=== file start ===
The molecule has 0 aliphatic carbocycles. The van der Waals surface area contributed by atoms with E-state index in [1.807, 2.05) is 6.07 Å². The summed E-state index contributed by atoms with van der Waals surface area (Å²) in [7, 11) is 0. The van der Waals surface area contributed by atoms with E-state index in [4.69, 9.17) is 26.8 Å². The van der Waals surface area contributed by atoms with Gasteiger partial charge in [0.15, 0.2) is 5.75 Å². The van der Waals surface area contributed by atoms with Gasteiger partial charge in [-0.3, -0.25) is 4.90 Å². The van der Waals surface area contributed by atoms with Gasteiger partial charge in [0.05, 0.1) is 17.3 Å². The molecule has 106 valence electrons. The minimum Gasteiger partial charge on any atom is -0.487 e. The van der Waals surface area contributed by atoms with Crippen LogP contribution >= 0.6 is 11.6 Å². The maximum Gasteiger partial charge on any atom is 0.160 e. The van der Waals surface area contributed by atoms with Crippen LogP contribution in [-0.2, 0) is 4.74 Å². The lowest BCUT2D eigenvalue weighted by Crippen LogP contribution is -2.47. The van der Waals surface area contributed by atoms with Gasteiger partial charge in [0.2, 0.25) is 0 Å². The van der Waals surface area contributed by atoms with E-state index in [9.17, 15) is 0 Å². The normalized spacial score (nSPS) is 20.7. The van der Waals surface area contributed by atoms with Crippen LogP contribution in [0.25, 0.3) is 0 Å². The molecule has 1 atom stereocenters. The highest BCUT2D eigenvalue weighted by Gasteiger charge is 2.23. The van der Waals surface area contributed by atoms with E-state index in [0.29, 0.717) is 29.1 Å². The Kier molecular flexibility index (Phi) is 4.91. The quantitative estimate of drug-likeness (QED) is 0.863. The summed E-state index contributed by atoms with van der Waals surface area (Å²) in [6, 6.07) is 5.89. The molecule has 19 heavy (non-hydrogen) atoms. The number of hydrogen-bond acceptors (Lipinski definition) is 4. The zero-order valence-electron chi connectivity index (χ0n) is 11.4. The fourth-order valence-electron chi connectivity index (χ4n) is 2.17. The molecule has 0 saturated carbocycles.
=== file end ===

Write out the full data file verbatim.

The molecule has 0 aliphatic carbocycles. The van der Waals surface area contributed by atoms with E-state index in [1.807, 2.05) is 6.07 Å². The summed E-state index contributed by atoms with van der Waals surface area (Å²) in [7, 11) is 0. The van der Waals surface area contributed by atoms with E-state index in [4.69, 9.17) is 26.8 Å². The van der Waals surface area contributed by atoms with Gasteiger partial charge in [0.15, 0.2) is 5.75 Å². The van der Waals surface area contributed by atoms with Gasteiger partial charge in [-0.3, -0.25) is 4.90 Å². The van der Waals surface area contributed by atoms with Gasteiger partial charge in [0.05, 0.1) is 17.3 Å². The molecule has 106 valence electrons. The minimum Gasteiger partial charge on any atom is -0.487 e. The van der Waals surface area contributed by atoms with Crippen LogP contribution >= 0.6 is 11.6 Å². The maximum Gasteiger partial charge on any atom is 0.160 e. The van der Waals surface area contributed by atoms with Crippen LogP contribution in [-0.2, 0) is 4.74 Å². The lowest BCUT2D eigenvalue weighted by Crippen LogP contribution is -2.47. The van der Waals surface area contributed by atoms with Gasteiger partial charge in [0.2, 0.25) is 0 Å². The van der Waals surface area contributed by atoms with E-state index in [9.17, 15) is 0 Å². The normalized spacial score (nSPS) is 20.7. The van der Waals surface area contributed by atoms with Crippen LogP contribution in [0.25, 0.3) is 0 Å². The molecule has 1 atom stereocenters. The highest BCUT2D eigenvalue weighted by Gasteiger charge is 2.23. The van der Waals surface area contributed by atoms with E-state index in [0.29, 0.717) is 29.1 Å². The Kier molecular flexibility index (Phi) is 4.91. The quantitative estimate of drug-likeness (QED) is 0.863. The summed E-state index contributed by atoms with van der Waals surface area (Å²) in [6, 6.07) is 5.89. The molecule has 19 heavy (non-hydrogen) atoms. The number of hydrogen-bond acceptors (Lipinski definition) is 4. The zero-order valence-electron chi connectivity index (χ0n) is 11.4. The fourth-order valence-electron chi connectivity index (χ4n) is 2.17. The molecule has 0 saturated carbocycles.